"I'm supposed to be boxing out and Davante (Adams) is supposed to be the jumper," Rodgers admitted after the game. "But once I saw it in the air I realized I could get it. So I just went for it."
A former basketball player, Rodgers decided to adjust his assignment as soon as the 61-yard pass left Aaron Rodgers' hands.
"We were practicing it a little bit before the game," the second-year tight end explained. "He was throwing them really high in the air, so when I saw it in the air I knew I had a chance to catch it."
Although Rodgers conceded that the magnitude of the catch "hasn't really settled in yet," it's a good bet that he and his father will soon be comparing notes on folklore football plays.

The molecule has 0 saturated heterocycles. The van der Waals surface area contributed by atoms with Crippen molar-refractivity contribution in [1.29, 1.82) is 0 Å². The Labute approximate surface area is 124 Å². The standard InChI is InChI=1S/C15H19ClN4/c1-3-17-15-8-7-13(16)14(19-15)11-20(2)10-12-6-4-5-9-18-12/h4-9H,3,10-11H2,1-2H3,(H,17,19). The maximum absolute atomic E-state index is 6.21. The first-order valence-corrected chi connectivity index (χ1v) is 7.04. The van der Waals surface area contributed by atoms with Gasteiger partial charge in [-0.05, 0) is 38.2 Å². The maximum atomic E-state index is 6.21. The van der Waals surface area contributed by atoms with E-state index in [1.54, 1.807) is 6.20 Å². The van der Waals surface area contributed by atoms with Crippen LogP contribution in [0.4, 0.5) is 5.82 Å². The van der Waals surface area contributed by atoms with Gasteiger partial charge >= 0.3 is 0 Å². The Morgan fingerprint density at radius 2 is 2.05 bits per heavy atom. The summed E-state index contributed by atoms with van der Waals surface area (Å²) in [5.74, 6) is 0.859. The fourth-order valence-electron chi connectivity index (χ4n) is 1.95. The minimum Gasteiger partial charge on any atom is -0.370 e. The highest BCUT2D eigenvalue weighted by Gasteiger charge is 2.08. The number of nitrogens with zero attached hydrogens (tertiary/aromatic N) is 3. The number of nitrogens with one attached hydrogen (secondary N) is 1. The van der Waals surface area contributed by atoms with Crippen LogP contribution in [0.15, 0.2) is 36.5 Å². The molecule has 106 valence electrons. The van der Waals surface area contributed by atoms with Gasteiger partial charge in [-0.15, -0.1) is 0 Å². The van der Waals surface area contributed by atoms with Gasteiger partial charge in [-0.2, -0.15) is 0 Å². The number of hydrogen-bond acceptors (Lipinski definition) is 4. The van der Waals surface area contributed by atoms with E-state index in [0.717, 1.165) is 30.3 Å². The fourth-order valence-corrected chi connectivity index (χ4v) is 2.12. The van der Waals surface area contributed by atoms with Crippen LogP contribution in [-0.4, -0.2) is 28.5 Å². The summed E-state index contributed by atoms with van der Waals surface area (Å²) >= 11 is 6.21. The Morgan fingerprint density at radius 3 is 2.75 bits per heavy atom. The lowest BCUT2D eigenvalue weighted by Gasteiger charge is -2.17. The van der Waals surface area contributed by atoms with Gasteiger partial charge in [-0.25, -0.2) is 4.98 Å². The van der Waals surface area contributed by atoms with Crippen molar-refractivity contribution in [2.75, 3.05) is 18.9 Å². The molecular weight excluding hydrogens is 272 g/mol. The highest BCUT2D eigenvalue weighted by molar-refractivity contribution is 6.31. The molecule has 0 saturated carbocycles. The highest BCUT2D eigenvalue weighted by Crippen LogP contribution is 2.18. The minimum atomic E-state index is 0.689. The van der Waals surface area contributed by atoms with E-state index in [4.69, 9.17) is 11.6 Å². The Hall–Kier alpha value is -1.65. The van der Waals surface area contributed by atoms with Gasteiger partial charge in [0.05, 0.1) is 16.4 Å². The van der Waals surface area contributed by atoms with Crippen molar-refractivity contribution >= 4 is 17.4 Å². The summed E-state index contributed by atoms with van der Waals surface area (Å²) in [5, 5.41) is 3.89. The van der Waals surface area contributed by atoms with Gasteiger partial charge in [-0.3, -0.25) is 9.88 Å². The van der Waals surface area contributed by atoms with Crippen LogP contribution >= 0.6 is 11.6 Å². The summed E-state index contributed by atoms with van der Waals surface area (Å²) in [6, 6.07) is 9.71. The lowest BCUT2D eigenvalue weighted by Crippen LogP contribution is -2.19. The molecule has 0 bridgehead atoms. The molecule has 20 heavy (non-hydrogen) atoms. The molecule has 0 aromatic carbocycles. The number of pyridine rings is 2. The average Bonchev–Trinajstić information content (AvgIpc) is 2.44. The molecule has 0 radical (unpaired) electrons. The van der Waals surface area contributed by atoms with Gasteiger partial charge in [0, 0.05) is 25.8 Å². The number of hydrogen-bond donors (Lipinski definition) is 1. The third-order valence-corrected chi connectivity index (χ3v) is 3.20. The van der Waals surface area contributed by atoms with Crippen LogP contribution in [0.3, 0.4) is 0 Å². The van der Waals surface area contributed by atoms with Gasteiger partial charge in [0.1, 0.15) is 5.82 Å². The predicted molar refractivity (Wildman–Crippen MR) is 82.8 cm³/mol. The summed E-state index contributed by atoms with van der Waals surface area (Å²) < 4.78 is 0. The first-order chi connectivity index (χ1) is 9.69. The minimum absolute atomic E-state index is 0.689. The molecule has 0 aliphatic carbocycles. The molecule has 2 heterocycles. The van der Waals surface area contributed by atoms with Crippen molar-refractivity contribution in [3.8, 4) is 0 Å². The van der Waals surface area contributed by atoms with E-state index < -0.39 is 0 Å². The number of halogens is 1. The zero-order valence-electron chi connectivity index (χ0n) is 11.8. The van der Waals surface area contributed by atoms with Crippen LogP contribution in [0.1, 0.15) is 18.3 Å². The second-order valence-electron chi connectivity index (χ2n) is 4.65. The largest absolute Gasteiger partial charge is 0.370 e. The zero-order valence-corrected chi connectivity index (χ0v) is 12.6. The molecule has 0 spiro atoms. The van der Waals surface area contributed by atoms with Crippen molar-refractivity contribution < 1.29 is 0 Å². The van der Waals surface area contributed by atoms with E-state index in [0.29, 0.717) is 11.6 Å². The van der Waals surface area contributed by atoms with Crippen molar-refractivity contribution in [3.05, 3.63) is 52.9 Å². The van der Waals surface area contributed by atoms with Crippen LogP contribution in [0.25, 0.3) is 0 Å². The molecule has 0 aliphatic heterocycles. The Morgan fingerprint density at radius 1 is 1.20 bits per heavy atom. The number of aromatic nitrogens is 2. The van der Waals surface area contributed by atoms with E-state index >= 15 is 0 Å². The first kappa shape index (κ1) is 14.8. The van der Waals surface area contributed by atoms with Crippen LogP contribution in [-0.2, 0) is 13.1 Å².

"A lot of people from Stanford have a lot of stuff to say about it, but it stands in the record books with Cal as a win and my dad was a part of it," Rodgers said. "It's a really special moment for him and I was kind of thinking on the play before, when Aaron got the facemask, I was kind of thinking we would do something like that. Obviously it turned out differently."
After putting the Packers' season back on track with a career-high 162 receiving yards and the play of the year, Rodgers acknowledged that he "might be a little more famous" than his father.
That's certainly the case in Wisconsin, where the Rodgers-to-Rodgers heroics will go down in history as one of the most memorable moments of a storied NFL franchise.